SHARJAH // As the sun set in Al Dhaid, hundreds gathered for the funeral of an Emirati officer killed on Monday while fighting in Yemen.
Sultan Al Ketbi, 43, died along with Saudi officer Abdullah Al Sahian in a Tochka rocket strike on a Red Sea army camp near Taez.
Al Ketbi, who leaves behind eight children, was always full of life and was dedicated to fighting for the country, his brother Moded said.
“He loved his country so much that he even missed his 20-year-old daughter’s wedding three months ago because he was on duty.”
So strong was his passion that his six brothers and five sisters looked up to him as a role model, Moded said.
“We looked up to him. His good deeds and his love for the military were so profound.
“It’s a great honour for our family to have a martyr.”
But the legacy he leaves behind is filled with bittersweet memories for his parents, both in shock at the loss of their third eldest child.
“My father and mother still can’t believe that Sultan is dead,” Moded said.
“However, my parents, brothers, and sisters – as well as his wife and children – are proud that he died as a martyr for this country.”
Al Ketbi was not only passionate about his career, his brother said, adding that his approach to Islam influenced many around him.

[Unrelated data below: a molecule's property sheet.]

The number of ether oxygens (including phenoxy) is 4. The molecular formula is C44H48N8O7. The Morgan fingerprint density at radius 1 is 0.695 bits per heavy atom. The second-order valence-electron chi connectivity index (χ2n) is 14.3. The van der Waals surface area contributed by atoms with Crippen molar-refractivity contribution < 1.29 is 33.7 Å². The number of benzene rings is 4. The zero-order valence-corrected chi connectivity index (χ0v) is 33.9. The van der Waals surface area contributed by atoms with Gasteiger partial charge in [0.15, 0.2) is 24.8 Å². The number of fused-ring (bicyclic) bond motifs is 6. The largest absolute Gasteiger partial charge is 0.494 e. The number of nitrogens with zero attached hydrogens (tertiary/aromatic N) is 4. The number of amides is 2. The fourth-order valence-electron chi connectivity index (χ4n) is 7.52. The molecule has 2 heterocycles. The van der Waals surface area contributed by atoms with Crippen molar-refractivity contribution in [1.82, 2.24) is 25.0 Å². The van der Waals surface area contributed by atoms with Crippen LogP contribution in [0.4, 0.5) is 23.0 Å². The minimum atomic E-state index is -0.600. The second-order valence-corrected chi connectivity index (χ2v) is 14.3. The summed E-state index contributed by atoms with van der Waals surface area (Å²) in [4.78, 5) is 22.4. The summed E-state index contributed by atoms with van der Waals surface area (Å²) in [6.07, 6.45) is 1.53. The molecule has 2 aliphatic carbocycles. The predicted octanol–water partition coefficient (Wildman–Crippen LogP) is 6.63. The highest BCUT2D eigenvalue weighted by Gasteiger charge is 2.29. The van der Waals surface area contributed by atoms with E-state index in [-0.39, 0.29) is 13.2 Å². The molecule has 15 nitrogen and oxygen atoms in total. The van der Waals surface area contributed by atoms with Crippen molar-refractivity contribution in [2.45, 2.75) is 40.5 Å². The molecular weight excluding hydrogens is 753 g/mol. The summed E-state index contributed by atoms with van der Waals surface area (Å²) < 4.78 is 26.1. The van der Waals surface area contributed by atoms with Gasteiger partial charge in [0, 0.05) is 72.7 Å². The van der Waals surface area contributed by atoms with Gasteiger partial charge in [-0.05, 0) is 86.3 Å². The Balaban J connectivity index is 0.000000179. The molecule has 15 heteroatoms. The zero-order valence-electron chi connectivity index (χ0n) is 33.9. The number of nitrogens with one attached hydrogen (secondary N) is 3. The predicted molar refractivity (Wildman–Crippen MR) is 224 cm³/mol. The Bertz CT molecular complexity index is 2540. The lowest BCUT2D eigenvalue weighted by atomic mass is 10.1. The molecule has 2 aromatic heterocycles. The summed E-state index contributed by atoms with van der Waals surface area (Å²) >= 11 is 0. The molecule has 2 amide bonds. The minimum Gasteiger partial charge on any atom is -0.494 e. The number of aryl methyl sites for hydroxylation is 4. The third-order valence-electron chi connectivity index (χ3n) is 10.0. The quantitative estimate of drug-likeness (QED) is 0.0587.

“Many men converted to Islam after they met my brother. He showed them the meaning of true Islam, and [they] decided to join our religion,” Moded said.
After Maghreb prayer Al Ketbi’s family and members of the funeral procession carried his body to the cemetery where he was laid to rest.
Dr Sheikh Sultan bin Mohammed Al Qasimi, Ruler of Sharjah, and Sheikh Humaid bin Rashid Al Nuaimi, Ruler of Ajman, were among the mourners.
Well known in his hometown, the officer had returned to the battlefield only three weeks ago.
A humble and helpful man, he was also a keen horserider, said childhood friend Mohammed Salem.
“He had a farm and raised horses. He loved his horses so much and was a good rider.
“He was an active member of the community, he helped a lot of people and was very kind to others. He was always cheerful and fun to be around.”
Dozens of other Arabian Gulf, Yemeni and Sudanese coalition soldiers were killed in Monday’s attack.
Since June about 70 Emirati servicemen have died in active duty with Operation Restoring Hope, as part of the Saudi-led coalition in Yemen.
Most fatalities took place in Marib, when dozens of Emiratis were killed in a rocket attack on September 4.
Yemen’s legitimate government paid its condolences following the latest deaths.
In Al Dhaid, as the community paid its last respects, Moded said his brother’s legacy would continue on in his children, with his eldest son, 16-year-old Mohammed, enrolled in military school.
“He wanted his son to be a brave soldier to serve and protect his country,” he said.
And his memory will not only live on in the heart’s of his family, but among all who call the town home, said his cousin Mohammed bin Hwaiden.
“He was a fine man, a son of Al Dhaid, and now he is the first martyr from our city. No one will forget his bravery and sacrifice.”